Element 37 in our International Year of the Periodic Table series is rubidium. Used in GPS satellites and in some types of perovskite solar cells, one of its isotopes can also be used to locate and image brain tumours.

Rubidium is at the more reactive end of group 1 of the periodic table. This means that, though you’re likely to have seen its predecessors, lithium, sodium and potassium, in school chemistry lessons, rubidium won’t have made an appearance. The latter metals fizz, pop, and (in potassium’s case) burst into flames when added to water; rubidium’s reaction with water is a lot more violent, and a lot less safe for school laboratories!

Its reactivity means that rubidium in its elemental form is limited in its uses. However, one use is in satellites that enable us to use GPS on our phones. Rubidium atomic clocks use transitions of electrons in rubidium-87 atoms to help keep accurate time. Caesium atomic clocks are even more accurate. Both types are used in the satellites that make GPS possible.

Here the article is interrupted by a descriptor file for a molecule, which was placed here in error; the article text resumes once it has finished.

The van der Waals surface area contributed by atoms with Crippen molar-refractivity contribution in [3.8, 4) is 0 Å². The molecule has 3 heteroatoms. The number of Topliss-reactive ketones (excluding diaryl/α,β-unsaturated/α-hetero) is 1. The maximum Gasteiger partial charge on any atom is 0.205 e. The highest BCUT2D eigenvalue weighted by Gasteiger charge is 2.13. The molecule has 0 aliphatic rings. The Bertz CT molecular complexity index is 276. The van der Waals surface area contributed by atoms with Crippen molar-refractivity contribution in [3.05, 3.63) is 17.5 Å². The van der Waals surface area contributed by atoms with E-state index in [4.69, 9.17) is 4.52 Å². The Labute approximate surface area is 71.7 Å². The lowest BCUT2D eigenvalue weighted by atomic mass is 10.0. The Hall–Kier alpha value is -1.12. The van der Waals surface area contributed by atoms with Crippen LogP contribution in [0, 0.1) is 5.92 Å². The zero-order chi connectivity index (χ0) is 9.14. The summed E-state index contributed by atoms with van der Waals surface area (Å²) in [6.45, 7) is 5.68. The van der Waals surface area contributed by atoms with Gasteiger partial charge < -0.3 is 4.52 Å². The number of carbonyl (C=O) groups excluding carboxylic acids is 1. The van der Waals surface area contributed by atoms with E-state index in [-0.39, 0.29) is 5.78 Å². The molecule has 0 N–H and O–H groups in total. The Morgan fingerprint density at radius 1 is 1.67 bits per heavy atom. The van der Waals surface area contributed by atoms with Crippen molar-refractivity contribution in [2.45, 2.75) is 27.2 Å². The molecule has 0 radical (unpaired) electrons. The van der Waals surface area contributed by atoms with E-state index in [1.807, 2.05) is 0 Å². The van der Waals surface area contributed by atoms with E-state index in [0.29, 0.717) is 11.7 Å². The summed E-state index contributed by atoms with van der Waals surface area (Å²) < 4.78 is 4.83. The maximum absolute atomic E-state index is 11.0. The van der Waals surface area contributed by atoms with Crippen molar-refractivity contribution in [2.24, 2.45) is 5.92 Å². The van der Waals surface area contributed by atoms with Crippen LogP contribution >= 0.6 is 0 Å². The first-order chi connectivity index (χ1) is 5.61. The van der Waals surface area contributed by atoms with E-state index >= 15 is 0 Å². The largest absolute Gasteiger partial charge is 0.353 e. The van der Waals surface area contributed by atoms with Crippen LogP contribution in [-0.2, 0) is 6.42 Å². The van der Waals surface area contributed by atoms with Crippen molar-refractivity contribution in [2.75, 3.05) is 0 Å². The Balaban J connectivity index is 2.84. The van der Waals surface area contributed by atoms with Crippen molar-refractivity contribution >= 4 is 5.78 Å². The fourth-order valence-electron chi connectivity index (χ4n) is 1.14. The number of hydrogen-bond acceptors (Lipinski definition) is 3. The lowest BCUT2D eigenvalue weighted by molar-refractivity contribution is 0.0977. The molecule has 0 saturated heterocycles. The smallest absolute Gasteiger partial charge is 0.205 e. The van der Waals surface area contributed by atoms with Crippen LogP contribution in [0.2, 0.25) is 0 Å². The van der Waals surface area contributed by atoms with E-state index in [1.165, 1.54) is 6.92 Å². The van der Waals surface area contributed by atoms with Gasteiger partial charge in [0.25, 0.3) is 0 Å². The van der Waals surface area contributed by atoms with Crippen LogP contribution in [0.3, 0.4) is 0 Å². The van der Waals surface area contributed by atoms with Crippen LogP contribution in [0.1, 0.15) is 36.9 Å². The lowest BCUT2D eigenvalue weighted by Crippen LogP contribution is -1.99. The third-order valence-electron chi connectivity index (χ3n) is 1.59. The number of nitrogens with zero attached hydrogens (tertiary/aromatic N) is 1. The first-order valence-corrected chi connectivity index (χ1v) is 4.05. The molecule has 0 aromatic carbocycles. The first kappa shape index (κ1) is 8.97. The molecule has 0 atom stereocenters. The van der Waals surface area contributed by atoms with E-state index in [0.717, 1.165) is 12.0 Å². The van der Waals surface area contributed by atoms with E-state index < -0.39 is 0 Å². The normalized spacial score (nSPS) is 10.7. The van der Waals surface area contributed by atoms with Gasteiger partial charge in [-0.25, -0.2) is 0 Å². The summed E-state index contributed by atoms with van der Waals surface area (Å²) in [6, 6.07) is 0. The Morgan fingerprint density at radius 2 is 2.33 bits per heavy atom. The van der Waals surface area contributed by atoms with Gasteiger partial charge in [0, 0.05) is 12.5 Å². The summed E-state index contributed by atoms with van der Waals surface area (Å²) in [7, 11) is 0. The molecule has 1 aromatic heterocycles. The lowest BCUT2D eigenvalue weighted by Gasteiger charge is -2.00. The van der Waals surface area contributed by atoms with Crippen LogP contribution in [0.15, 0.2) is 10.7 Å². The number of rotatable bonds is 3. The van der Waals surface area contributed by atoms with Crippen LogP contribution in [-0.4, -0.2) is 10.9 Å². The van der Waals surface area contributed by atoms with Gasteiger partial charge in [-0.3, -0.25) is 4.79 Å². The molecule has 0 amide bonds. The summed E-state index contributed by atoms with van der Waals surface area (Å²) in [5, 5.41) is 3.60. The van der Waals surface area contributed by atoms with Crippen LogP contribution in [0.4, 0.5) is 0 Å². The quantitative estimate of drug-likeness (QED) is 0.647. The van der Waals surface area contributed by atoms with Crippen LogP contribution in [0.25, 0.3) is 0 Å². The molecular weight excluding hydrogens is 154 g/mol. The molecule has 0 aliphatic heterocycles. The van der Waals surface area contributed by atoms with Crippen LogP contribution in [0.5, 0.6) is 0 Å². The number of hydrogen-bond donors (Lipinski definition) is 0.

GPS satellites are constantly transmitting the time (from the atomic clocks) and their location. This can be picked up by receivers in our electronic devices. By receiving the information from multiple satellites, and using the time delay between the signal being sent and received, your device is able to work out your position accurately.

Rubidium ions are used in perovskite solar cells to improve their material properties and increase their efficiency. While perovskites have yet to better other commercial solar cells, their potential to reach higher efficiencies and their cheaper production costs means that a lot of research is focused on developing them.

Finally, a radioactive isotope of rubidium, rubidium-82, can be used to locate and image brain tumours. This is possible because it’s selectively concentrated in tumour tissue.

Remember, you can keep track of all of the previous entries in this series on the site here, or on the Royal Society of Chemistry’s dedicated page.

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